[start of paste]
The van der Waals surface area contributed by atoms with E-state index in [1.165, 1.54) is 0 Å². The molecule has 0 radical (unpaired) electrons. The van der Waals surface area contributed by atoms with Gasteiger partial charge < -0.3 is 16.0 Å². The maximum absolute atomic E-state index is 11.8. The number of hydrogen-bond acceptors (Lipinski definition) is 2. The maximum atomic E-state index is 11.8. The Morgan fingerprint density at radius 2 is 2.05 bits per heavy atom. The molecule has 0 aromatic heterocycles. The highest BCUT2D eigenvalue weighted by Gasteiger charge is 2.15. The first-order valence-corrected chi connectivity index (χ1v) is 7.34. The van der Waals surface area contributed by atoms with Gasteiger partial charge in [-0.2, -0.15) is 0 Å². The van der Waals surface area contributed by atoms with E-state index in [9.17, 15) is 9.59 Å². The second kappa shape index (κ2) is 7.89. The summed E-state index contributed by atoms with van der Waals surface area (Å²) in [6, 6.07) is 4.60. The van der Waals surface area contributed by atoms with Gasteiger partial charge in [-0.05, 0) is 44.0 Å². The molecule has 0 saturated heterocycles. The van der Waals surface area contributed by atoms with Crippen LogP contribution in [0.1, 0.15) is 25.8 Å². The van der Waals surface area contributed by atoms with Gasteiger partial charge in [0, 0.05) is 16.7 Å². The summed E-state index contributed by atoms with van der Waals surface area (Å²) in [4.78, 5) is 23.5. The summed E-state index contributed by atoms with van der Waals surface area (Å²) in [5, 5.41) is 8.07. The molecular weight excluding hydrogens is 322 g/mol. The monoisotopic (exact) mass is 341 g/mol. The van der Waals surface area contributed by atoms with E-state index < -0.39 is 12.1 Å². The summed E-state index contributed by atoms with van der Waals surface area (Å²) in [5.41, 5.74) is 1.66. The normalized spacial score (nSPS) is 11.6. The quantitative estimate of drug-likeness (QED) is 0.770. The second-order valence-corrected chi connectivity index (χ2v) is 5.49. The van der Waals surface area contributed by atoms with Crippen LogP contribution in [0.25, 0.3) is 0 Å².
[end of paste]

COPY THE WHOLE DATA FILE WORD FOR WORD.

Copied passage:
The van der Waals surface area contributed by atoms with E-state index in [1.165, 1.54) is 0 Å². The molecule has 0 radical (unpaired) electrons. The van der Waals surface area contributed by atoms with Gasteiger partial charge < -0.3 is 16.0 Å². The maximum absolute atomic E-state index is 11.8. The number of hydrogen-bond acceptors (Lipinski definition) is 2. The maximum atomic E-state index is 11.8. The Morgan fingerprint density at radius 2 is 2.05 bits per heavy atom. The molecule has 0 aromatic heterocycles. The highest BCUT2D eigenvalue weighted by Gasteiger charge is 2.15. The first-order valence-corrected chi connectivity index (χ1v) is 7.34. The van der Waals surface area contributed by atoms with Gasteiger partial charge in [-0.2, -0.15) is 0 Å². The van der Waals surface area contributed by atoms with E-state index in [9.17, 15) is 9.59 Å². The second kappa shape index (κ2) is 7.89. The summed E-state index contributed by atoms with van der Waals surface area (Å²) in [6, 6.07) is 4.60. The van der Waals surface area contributed by atoms with Gasteiger partial charge in [-0.05, 0) is 44.0 Å². The molecule has 0 saturated heterocycles. The van der Waals surface area contributed by atoms with Crippen LogP contribution in [0.1, 0.15) is 25.8 Å². The van der Waals surface area contributed by atoms with Gasteiger partial charge in [0, 0.05) is 16.7 Å². The summed E-state index contributed by atoms with van der Waals surface area (Å²) in [4.78, 5) is 23.5. The summed E-state index contributed by atoms with van der Waals surface area (Å²) in [5, 5.41) is 8.07. The molecular weight excluding hydrogens is 322 g/mol. The monoisotopic (exact) mass is 341 g/mol. The van der Waals surface area contributed by atoms with E-state index < -0.39 is 12.1 Å². The summed E-state index contributed by atoms with van der Waals surface area (Å²) in [5.41, 5.74) is 1.66. The normalized spacial score (nSPS) is 11.6. The quantitative estimate of drug-likeness (QED) is 0.770. The second-order valence-corrected chi connectivity index (χ2v) is 5.49. The van der Waals surface area contributed by atoms with Crippen LogP contribution in [0.25, 0.3) is 0 Å².